Standing Firm for Decency

Upon hearing of the planned protesting of Lauren Burk’s funeral on Sunday by the bigots at Fred Phelps’ Westboro Baptist Church because of her Jewish background and her attendance at Auburn University, a friend of mine decided that even if he was to be the only one there, he would stand between the picketers and those who were paying their final respects to the murdered Auburn University freshman at her Temple in Marietta, GA.

When he arrived, Aaron found that he was anything but alone. What follows is what he wrote about his experiences yesterday. The photographs are also his.

I consider myself lucky to count a good man such as Aaron as one of my friends, and America’s Right is exponentially better due to his gracious contribution. Most of all, he and all of those who stood firm for decency yesterday should be applauded as great Americans and, more importantly, incredible human beings.

– Jeff



“My Day with the Patriot Guard”
by Aaron Tillinger, special contributor to America’s Right

Today, I joined close to 100 Americans in an effort to support the family and friends in remembering the life of a person I have never met.

Lauren Burk was viciously murdered this past week in Auburn, AL. I know nothing about her other than what the news and internet has told me, that she was a person loved by many who left us much too soon in a random act of violence.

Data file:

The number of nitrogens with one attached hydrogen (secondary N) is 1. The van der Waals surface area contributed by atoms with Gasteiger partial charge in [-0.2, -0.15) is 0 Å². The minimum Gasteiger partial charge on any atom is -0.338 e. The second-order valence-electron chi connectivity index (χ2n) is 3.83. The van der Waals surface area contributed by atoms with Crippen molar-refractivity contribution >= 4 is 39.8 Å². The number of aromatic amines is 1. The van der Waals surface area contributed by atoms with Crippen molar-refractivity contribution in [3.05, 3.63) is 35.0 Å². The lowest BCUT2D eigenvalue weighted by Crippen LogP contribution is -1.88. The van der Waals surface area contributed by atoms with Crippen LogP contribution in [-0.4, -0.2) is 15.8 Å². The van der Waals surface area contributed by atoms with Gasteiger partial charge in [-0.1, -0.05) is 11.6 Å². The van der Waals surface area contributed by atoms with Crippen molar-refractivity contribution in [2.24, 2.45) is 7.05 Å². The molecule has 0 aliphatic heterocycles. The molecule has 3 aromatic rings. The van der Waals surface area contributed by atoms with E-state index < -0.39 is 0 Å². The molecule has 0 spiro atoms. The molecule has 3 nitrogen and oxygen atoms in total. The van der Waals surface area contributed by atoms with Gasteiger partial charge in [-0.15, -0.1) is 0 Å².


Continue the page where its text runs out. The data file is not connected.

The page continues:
Her funeral was held today in Marietta, GA. The sky was a brilliant blue in which I could see the War Eagle soaring through on wide spread wings, letting out its piercing, lonesome cry as its heart ached in loss. The eagle was not alone. Over 100 members of the community arrived, hearts heavy but spirits united in one voice. We will not let your passing be tarnished.

The Patriot Guard, with flags waiting to unfurl, gathered en masse. From first glance, they were hard core bikers and accountants alike, standing in prideful leather and Woodstock florals waiting to align themselves side by side to impart a single message.